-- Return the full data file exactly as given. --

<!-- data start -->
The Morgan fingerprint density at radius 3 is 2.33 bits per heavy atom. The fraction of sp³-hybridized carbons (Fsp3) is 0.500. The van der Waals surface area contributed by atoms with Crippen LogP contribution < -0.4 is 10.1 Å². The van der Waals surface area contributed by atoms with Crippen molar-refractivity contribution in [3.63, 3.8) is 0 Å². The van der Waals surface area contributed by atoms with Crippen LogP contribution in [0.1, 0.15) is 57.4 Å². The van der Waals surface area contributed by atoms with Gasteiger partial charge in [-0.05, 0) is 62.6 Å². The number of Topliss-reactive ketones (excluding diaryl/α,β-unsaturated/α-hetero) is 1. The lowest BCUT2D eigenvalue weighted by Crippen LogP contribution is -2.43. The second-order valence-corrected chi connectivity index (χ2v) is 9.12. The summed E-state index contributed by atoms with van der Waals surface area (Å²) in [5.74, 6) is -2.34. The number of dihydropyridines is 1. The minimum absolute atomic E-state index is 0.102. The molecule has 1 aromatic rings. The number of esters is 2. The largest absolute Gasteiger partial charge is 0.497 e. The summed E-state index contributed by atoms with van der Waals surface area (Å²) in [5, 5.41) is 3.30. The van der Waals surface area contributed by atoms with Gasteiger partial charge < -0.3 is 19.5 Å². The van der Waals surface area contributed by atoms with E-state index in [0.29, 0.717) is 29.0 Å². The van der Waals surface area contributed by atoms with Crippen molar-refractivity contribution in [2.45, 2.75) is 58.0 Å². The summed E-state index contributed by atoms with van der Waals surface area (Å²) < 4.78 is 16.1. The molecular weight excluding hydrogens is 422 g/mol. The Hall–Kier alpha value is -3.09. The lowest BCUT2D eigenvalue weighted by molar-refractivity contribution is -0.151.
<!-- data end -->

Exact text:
The Morgan fingerprint density at radius 3 is 2.33 bits per heavy atom. The fraction of sp³-hybridized carbons (Fsp3) is 0.500. The van der Waals surface area contributed by atoms with Crippen LogP contribution < -0.4 is 10.1 Å². The van der Waals surface area contributed by atoms with Crippen molar-refractivity contribution in [3.63, 3.8) is 0 Å². The van der Waals surface area contributed by atoms with Crippen LogP contribution in [0.1, 0.15) is 57.4 Å². The van der Waals surface area contributed by atoms with Gasteiger partial charge in [-0.05, 0) is 62.6 Å². The number of Topliss-reactive ketones (excluding diaryl/α,β-unsaturated/α-hetero) is 1. The lowest BCUT2D eigenvalue weighted by Crippen LogP contribution is -2.43. The second-order valence-corrected chi connectivity index (χ2v) is 9.12. The summed E-state index contributed by atoms with van der Waals surface area (Å²) in [5.74, 6) is -2.34. The number of dihydropyridines is 1. The minimum absolute atomic E-state index is 0.102. The molecule has 1 aromatic rings. The number of esters is 2. The largest absolute Gasteiger partial charge is 0.497 e. The summed E-state index contributed by atoms with van der Waals surface area (Å²) in [5, 5.41) is 3.30. The van der Waals surface area contributed by atoms with Gasteiger partial charge < -0.3 is 19.5 Å². The van der Waals surface area contributed by atoms with E-state index in [0.29, 0.717) is 29.0 Å². The van der Waals surface area contributed by atoms with Crippen molar-refractivity contribution in [2.45, 2.75) is 58.0 Å². The summed E-state index contributed by atoms with van der Waals surface area (Å²) < 4.78 is 16.1. The molecular weight excluding hydrogens is 422 g/mol. The Hall–Kier alpha value is -3.09. The lowest BCUT2D eigenvalue weighted by molar-refractivity contribution is -0.151.